Bush orders sweeping review of cia, intelligence agencies


WASHINGTON, AP

President George W. Bush has ordered a comprehensive review of U.S. intelligence to determine whether the CIA and other intelligence agencies can protect their own secrets.

He also is asking for a recommendation on whether to spend more on new ways of collecting foreign intelligence.

In a White House memorandum released Friday, Bush said the review would be conducted by CIA Director George Tenet, working with Defense Secretary Donald H. Rumsfeld and Secretary of State Colin Powell.

Tenet has “a broad mandate to challenge the status quo and explore new and innovative techniques, systems, practices and processes” for foreign intelligence collections, analysis and distribution, Bush wrote.

Bush signed the document, called a “national security presidential directive,” on Wednesday. He gave no indication that his request was prompted by any particular problems or failings of the intelligence community.

But Bush did say that timely and accurate intelligence is essential to the success of U.S. foreign policy, law enforcement and defense strategies, and expressed a desire to “ensure that U.S. intelligence capabilities are honed to serve us on a wide range of critical challenges that face us now and in the future.”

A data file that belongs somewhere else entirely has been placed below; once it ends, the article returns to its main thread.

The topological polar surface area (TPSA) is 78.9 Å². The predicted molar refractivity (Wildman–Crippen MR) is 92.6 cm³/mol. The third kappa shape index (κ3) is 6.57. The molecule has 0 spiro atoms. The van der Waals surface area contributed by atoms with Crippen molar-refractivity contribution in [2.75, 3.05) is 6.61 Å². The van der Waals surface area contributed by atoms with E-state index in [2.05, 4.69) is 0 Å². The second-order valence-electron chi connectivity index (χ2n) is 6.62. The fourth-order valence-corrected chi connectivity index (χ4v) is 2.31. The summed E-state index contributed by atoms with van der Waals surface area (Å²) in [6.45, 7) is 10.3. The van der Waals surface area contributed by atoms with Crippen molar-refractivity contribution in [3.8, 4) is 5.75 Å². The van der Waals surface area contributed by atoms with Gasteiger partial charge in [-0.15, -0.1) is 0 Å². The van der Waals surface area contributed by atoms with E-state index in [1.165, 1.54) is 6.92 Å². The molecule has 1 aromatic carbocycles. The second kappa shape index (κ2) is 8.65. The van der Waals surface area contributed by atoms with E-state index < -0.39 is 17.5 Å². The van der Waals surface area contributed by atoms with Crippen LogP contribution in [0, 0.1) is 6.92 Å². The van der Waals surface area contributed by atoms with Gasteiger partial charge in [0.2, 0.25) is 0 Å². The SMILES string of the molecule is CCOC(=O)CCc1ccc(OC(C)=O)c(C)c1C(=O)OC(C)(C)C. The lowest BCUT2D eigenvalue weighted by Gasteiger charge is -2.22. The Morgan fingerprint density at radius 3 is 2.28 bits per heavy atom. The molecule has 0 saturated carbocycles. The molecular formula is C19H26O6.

In February, an FBI counterintelligence officer, Robert Philip Hanssen was arrested on charges of selling national security secrets to Moscow. Hanssen was a 20-year FBI veteran with access to highly sensitive information and carried on his alleged spying activities for 15 years without being detected by his bosses.

The CIA has not had a high-profile counterintelligence failure since 1994.

Under Bush’s directive, Tenet would seat two panels, one comprised of nongovernmental members, to conduct the review.

Both panels would assess current intelligence capabilities and “future requirements” in the area of science and technology and “fusion of multiple source data.” They would make recommendations to Bush on consolidating activities and/or agencies involved in intelligence gathering, modifying budget processes and streamlining acquisition.

Because they will be dealing with intelligence matters, the panels will deliberate in secret. They are expected to give a report to Bush this summer.